That’s enough for today. Just a little reporting on the fun side.
The first step to change is a holy dissastisfaction with the present state.
Like that? Makes sense to me. Where are you going? What have you become?
Do you like the answer to both of those questions? So many times we settle for status quo because of what we have experienced and then work to keep adding to blanked existences and shop patterns and sales attempts that are working to a degree, but never seem to break through to the level of performance we would like. That is one heck of a long sentence. Mull on it for a minute.
We settle for status quo.
We get comfortable with prior experience.
We labor at the common and comfortable.
Eventually it is dull and boring and feels like a blank.
Our shops become patterned for problems.
We like the problems with which we are familiar. We know how to fix them.
Our sales are structured and predictable.
The circle remains unbroken.
Deep inside, we yearn for a new level of productivity. We want to grow.
We want to become more than we have become.
We want to go where we have never gone.
Remember T. S. Seisel? Of course you do. He is American and world history. As a young man his political cartoons graced many key magazines. His 15 years of ad work for Standard Oil helped build the company. Working with Frank Capra, he produced animated training films for soldiers of WWII. Still don’t remember him? That was the majority of his life.
Oh, the middle most S? Seuss. Dr. Seuss.
The first book was rejected 27 times. At the time he was a famous cartoonist. Rejected. What had become of him?
Then the Cat in the Hat project just seemed to expose a different man than any had ever met. Over the years, he had become and was becoming someone much different. Where he was going was an unknown until that book well into his career.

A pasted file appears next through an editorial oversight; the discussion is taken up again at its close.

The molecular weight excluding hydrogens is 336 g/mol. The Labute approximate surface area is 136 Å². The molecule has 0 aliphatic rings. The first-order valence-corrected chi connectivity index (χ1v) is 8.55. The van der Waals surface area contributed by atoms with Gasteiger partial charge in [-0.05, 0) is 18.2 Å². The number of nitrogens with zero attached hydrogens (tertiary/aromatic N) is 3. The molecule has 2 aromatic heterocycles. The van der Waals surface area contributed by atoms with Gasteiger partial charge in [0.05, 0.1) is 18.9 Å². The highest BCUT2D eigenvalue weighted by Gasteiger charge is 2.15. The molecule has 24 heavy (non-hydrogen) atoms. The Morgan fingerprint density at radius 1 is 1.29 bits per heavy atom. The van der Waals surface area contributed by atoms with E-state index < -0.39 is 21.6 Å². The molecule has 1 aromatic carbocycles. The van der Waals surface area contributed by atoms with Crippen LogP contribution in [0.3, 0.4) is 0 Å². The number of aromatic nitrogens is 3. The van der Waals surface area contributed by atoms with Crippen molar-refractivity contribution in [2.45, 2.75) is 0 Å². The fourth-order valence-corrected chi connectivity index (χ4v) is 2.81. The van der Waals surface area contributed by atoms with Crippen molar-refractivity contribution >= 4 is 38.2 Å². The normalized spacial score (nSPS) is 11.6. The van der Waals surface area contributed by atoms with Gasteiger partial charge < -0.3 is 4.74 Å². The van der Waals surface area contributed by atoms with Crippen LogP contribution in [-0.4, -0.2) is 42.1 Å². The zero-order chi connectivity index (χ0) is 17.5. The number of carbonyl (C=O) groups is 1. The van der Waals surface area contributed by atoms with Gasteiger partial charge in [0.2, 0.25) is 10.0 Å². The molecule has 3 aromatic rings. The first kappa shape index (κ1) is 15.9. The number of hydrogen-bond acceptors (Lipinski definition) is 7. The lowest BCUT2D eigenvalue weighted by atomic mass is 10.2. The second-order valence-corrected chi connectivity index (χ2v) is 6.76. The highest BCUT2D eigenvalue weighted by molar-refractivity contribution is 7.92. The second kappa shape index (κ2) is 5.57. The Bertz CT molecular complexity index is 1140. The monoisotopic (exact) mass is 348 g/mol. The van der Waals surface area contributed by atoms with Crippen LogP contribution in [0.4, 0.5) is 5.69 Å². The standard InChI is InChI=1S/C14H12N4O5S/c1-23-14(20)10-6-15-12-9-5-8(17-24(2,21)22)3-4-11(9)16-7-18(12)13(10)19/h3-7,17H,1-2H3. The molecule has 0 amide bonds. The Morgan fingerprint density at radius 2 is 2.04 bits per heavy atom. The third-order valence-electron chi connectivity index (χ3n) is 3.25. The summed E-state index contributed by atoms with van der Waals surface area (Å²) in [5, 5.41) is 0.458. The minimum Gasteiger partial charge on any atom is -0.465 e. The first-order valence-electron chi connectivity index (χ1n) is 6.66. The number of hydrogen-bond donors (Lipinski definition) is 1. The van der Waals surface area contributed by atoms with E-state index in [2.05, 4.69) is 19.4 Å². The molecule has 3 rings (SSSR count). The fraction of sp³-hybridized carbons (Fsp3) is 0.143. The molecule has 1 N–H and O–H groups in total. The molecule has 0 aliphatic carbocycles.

Every one of us has that potential in every part of what we do. So many organizations settle for mediocrity. The incredible potential bottled in their staff just sits and stews all the way to retirement. It gets so bad, companies begin giving away the mature workers because the organization has doomed them to zombism through saying, “No”, to creative becoming idea after powerful results changing idea. The source of great ingenuity and innovation that resides in the years of wisdom and experience is put aside for youthful energy who have yet to become much of anything. They will. Given time, we all do. Most likely they will become zombies like their predecessors.
Seisel broke mode. It was a persistent and purposeful pursuit inside of him that broke mold. He just refused to quit growing and becoming.
You have systems of work, opportunities for new product, and development of people ahead of you. What can you become? Where can you go?
Let’s find out together.
Everyone has a start. This tiny store in a small farm town changed the face of retail. New Media Marketing 3.0 is poised to upend the world of insurance.